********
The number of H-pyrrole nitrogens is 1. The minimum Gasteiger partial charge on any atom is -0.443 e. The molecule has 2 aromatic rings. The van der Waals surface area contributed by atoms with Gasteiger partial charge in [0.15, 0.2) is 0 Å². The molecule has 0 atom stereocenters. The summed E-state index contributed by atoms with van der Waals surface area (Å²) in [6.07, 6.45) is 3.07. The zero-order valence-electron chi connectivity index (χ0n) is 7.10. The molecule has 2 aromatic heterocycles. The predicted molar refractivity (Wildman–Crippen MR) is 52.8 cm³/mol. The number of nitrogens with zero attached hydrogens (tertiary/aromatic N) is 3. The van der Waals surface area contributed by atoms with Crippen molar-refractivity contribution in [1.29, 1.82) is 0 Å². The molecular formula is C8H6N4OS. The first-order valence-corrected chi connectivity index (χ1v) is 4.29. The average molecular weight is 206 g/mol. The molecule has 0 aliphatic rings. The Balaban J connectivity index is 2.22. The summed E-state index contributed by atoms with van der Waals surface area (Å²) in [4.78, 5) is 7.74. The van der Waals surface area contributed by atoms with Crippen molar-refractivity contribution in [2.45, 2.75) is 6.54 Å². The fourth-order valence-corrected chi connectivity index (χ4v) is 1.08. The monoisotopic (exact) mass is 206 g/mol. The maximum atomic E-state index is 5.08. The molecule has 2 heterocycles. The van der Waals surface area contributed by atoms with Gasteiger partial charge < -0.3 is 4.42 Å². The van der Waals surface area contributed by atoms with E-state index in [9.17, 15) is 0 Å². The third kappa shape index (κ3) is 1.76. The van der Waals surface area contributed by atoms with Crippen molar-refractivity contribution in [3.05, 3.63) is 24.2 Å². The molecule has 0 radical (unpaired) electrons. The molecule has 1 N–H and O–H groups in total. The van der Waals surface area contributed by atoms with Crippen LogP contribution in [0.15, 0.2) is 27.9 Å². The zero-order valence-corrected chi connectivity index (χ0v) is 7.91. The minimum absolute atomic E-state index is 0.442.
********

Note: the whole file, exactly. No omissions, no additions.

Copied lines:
The number of H-pyrrole nitrogens is 1. The minimum Gasteiger partial charge on any atom is -0.443 e. The molecule has 2 aromatic rings. The van der Waals surface area contributed by atoms with Gasteiger partial charge in [0.15, 0.2) is 0 Å². The molecule has 0 atom stereocenters. The summed E-state index contributed by atoms with van der Waals surface area (Å²) in [6.07, 6.45) is 3.07. The zero-order valence-electron chi connectivity index (χ0n) is 7.10. The molecule has 2 aromatic heterocycles. The predicted molar refractivity (Wildman–Crippen MR) is 52.8 cm³/mol. The number of nitrogens with zero attached hydrogens (tertiary/aromatic N) is 3. The van der Waals surface area contributed by atoms with Crippen molar-refractivity contribution in [1.29, 1.82) is 0 Å². The molecular formula is C8H6N4OS. The first-order valence-corrected chi connectivity index (χ1v) is 4.29. The average molecular weight is 206 g/mol. The molecule has 0 aliphatic rings. The Balaban J connectivity index is 2.22. The summed E-state index contributed by atoms with van der Waals surface area (Å²) in [4.78, 5) is 7.74. The van der Waals surface area contributed by atoms with Crippen molar-refractivity contribution in [2.45, 2.75) is 6.54 Å². The fourth-order valence-corrected chi connectivity index (χ4v) is 1.08. The monoisotopic (exact) mass is 206 g/mol. The maximum atomic E-state index is 5.08. The molecule has 2 heterocycles. The van der Waals surface area contributed by atoms with Gasteiger partial charge < -0.3 is 4.42 Å². The van der Waals surface area contributed by atoms with E-state index in [9.17, 15) is 0 Å². The third kappa shape index (κ3) is 1.76. The van der Waals surface area contributed by atoms with Crippen molar-refractivity contribution in [3.05, 3.63) is 24.2 Å². The molecule has 0 radical (unpaired) electrons. The molecule has 1 N–H and O–H groups in total. The van der Waals surface area contributed by atoms with Crippen LogP contribution in [0.15, 0.2) is 27.9 Å². The zero-order valence-corrected chi connectivity index (χ0v) is 7.91. The minimum absolute atomic E-state index is 0.442.